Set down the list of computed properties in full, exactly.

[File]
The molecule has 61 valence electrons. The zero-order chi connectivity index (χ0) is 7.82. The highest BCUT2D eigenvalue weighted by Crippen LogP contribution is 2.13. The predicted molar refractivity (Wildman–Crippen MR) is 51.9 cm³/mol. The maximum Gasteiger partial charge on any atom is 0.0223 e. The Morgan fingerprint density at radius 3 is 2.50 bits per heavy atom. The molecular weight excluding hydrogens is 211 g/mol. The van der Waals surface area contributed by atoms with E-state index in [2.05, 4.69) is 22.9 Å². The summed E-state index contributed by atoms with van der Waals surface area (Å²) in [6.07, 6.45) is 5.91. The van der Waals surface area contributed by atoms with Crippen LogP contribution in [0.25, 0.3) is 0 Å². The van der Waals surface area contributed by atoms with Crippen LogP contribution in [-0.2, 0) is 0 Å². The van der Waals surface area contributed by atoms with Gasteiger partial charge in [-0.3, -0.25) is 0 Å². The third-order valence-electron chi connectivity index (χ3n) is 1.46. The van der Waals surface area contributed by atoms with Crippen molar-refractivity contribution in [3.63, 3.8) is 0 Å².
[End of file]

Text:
The molecule has 61 valence electrons. The zero-order chi connectivity index (χ0) is 7.82. The highest BCUT2D eigenvalue weighted by Crippen LogP contribution is 2.13. The predicted molar refractivity (Wildman–Crippen MR) is 51.9 cm³/mol. The maximum Gasteiger partial charge on any atom is 0.0223 e. The Morgan fingerprint density at radius 3 is 2.50 bits per heavy atom. The molecular weight excluding hydrogens is 211 g/mol. The van der Waals surface area contributed by atoms with E-state index in [2.05, 4.69) is 22.9 Å². The summed E-state index contributed by atoms with van der Waals surface area (Å²) in [6.07, 6.45) is 5.91. The van der Waals surface area contributed by atoms with Crippen LogP contribution in [0.25, 0.3) is 0 Å². The van der Waals surface area contributed by atoms with Crippen LogP contribution in [-0.2, 0) is 0 Å². The van der Waals surface area contributed by atoms with Gasteiger partial charge in [-0.3, -0.25) is 0 Å². The third-order valence-electron chi connectivity index (χ3n) is 1.46. The van der Waals surface area contributed by atoms with Crippen molar-refractivity contribution in [3.63, 3.8) is 0 Å².